Usher has an idea how we as a country can take a step toward healing racial tension: Make Juneteenth a national holiday.
The R&B singer, 41, wrote an essay for The Washington Post calling for this to happen, saying he viewed it as a "duty" to push for the day—which marks the end of slavery in the U.S. 155 years ago—to be recognized this way.
"As an artist, it is my duty to reflect the trying times in which we live," he wrote. "My heart is shattered by the ongoing injustices in this country, incited by its long history of racism that has led to deadly outcomes for too many of our people. This country must change. And it must change quickly."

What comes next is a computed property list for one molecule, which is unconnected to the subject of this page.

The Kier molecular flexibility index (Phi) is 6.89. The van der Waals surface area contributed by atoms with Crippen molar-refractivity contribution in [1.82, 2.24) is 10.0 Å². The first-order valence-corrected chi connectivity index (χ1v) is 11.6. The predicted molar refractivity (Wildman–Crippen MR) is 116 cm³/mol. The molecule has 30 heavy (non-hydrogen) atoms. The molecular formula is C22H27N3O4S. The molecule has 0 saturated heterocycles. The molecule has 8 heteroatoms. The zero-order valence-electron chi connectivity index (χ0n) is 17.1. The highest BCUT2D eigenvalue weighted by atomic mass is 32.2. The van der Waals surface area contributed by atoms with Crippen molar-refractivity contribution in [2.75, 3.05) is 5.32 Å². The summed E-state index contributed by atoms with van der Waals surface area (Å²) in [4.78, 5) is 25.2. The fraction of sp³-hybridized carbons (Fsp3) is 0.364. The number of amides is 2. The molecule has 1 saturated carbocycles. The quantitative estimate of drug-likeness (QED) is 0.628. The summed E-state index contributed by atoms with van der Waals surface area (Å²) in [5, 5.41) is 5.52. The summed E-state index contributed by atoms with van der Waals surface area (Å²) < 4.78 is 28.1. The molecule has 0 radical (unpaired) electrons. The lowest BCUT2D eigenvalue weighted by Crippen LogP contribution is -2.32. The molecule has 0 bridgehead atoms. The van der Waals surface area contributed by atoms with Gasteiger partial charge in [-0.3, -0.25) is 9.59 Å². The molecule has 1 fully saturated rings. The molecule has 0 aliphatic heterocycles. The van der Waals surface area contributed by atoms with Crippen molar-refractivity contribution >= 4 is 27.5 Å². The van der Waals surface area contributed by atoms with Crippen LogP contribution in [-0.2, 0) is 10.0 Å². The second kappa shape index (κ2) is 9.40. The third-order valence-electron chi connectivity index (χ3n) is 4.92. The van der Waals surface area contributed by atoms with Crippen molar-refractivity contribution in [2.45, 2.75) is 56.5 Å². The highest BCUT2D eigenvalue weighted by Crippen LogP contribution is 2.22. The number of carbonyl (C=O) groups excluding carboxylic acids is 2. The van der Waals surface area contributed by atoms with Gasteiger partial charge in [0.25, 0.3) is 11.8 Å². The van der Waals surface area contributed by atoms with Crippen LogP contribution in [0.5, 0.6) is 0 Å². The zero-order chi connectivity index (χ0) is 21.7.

Usher's plea for Juneteenth to be made a national holiday coincides with the idea amassing bipartisan support in Congress with to a bill proposed by senators John Cornyn, a Republican, and Ed Markey, a Democrat.
Usher said, "Congress must pass this bill immediately," and reiterated that it "should be a national holiday observed by all Americans."
At the state level, Juneteenth is already recognized as a ceremonial day or holiday in 47 U.S. states and the District of Columbia. Hawaii and the Dakotas are the only states remaining as holdouts.
On top of that, governors of both Virginia and New York proposed this month to make Juneteenth a paid holiday for state employees. Major companies have also begun recognizing it as a paid company holiday, too.
"As we celebrate today, let’s stay open to possibility," added Usher. "Let’s support black-owned businesses today and every day. Let’s uplift our resilient history. Let’s honor our people. Happy Juneteenth, America."